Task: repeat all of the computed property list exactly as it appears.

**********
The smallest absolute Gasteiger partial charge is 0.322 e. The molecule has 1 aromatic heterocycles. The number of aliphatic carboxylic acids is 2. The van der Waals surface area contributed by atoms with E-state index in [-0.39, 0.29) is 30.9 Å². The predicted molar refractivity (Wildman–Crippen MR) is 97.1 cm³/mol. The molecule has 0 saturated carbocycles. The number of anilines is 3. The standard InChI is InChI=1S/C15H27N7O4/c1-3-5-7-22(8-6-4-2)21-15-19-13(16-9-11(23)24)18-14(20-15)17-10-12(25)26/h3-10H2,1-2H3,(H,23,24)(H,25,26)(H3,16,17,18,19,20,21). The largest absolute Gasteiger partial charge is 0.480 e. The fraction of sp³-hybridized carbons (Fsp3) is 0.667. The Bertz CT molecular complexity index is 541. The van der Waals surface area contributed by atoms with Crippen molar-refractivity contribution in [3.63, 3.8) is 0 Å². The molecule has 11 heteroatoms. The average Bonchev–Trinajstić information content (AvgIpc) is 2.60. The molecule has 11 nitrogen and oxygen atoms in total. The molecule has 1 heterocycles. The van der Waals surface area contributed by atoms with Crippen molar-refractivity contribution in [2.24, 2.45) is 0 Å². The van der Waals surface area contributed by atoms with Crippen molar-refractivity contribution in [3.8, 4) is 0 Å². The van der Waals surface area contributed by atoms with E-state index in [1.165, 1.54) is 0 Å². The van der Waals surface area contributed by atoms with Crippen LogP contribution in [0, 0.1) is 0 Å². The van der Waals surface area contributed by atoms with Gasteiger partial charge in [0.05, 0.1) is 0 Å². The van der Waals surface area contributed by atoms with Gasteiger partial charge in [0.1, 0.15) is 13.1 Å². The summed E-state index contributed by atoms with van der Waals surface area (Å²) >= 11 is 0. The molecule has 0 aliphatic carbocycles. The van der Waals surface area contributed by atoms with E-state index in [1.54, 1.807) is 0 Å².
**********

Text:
The smallest absolute Gasteiger partial charge is 0.322 e. The molecule has 1 aromatic heterocycles. The number of aliphatic carboxylic acids is 2. The van der Waals surface area contributed by atoms with E-state index in [-0.39, 0.29) is 30.9 Å². The predicted molar refractivity (Wildman–Crippen MR) is 97.1 cm³/mol. The molecule has 0 saturated carbocycles. The number of anilines is 3. The standard InChI is InChI=1S/C15H27N7O4/c1-3-5-7-22(8-6-4-2)21-15-19-13(16-9-11(23)24)18-14(20-15)17-10-12(25)26/h3-10H2,1-2H3,(H,23,24)(H,25,26)(H3,16,17,18,19,20,21). The largest absolute Gasteiger partial charge is 0.480 e. The fraction of sp³-hybridized carbons (Fsp3) is 0.667. The Bertz CT molecular complexity index is 541. The van der Waals surface area contributed by atoms with Crippen molar-refractivity contribution in [3.63, 3.8) is 0 Å². The molecule has 11 heteroatoms. The average Bonchev–Trinajstić information content (AvgIpc) is 2.60. The molecule has 11 nitrogen and oxygen atoms in total. The molecule has 1 heterocycles. The van der Waals surface area contributed by atoms with Crippen molar-refractivity contribution in [2.24, 2.45) is 0 Å². The van der Waals surface area contributed by atoms with Crippen molar-refractivity contribution in [3.8, 4) is 0 Å². The van der Waals surface area contributed by atoms with E-state index in [1.165, 1.54) is 0 Å². The van der Waals surface area contributed by atoms with Crippen LogP contribution in [0, 0.1) is 0 Å². The van der Waals surface area contributed by atoms with Gasteiger partial charge in [0.05, 0.1) is 0 Å². The van der Waals surface area contributed by atoms with Gasteiger partial charge in [0.1, 0.15) is 13.1 Å². The summed E-state index contributed by atoms with van der Waals surface area (Å²) >= 11 is 0. The molecule has 0 aliphatic carbocycles. The van der Waals surface area contributed by atoms with E-state index in [1.54, 1.807) is 0 Å².